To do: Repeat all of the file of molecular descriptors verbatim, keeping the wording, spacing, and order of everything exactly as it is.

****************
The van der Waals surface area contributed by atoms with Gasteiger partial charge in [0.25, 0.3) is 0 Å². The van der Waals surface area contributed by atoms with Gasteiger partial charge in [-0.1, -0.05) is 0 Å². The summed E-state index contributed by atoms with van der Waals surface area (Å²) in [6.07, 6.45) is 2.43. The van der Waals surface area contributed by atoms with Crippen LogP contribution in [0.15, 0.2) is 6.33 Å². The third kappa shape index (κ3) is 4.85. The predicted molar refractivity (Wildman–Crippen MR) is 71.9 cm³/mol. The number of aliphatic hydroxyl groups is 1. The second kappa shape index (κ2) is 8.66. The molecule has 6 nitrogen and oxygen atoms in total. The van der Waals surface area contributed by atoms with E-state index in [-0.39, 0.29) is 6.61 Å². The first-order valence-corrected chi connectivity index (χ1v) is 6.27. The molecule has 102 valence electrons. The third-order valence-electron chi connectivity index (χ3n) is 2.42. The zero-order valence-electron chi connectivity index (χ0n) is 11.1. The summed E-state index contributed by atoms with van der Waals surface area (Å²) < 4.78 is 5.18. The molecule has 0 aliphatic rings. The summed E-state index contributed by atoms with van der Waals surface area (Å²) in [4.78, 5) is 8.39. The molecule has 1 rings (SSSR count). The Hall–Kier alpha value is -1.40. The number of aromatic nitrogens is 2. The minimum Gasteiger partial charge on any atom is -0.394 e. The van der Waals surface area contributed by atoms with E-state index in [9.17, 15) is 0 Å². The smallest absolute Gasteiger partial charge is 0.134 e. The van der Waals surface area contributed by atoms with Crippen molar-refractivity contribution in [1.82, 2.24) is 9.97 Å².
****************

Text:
The van der Waals surface area contributed by atoms with Gasteiger partial charge in [0.25, 0.3) is 0 Å². The van der Waals surface area contributed by atoms with Gasteiger partial charge in [-0.1, -0.05) is 0 Å². The summed E-state index contributed by atoms with van der Waals surface area (Å²) in [6.07, 6.45) is 2.43. The van der Waals surface area contributed by atoms with Crippen LogP contribution in [0.15, 0.2) is 6.33 Å². The third kappa shape index (κ3) is 4.85. The predicted molar refractivity (Wildman–Crippen MR) is 71.9 cm³/mol. The number of aliphatic hydroxyl groups is 1. The second kappa shape index (κ2) is 8.66. The molecule has 6 nitrogen and oxygen atoms in total. The van der Waals surface area contributed by atoms with E-state index in [-0.39, 0.29) is 6.61 Å². The first-order valence-corrected chi connectivity index (χ1v) is 6.27. The molecule has 102 valence electrons. The third-order valence-electron chi connectivity index (χ3n) is 2.42. The zero-order valence-electron chi connectivity index (χ0n) is 11.1. The summed E-state index contributed by atoms with van der Waals surface area (Å²) < 4.78 is 5.18. The molecule has 0 aliphatic rings. The summed E-state index contributed by atoms with van der Waals surface area (Å²) in [4.78, 5) is 8.39. The molecule has 1 rings (SSSR count). The Hall–Kier alpha value is -1.40. The number of aromatic nitrogens is 2. The minimum Gasteiger partial charge on any atom is -0.394 e. The van der Waals surface area contributed by atoms with E-state index in [9.17, 15) is 0 Å². The smallest absolute Gasteiger partial charge is 0.134 e. The van der Waals surface area contributed by atoms with Crippen molar-refractivity contribution in [1.82, 2.24) is 9.97 Å².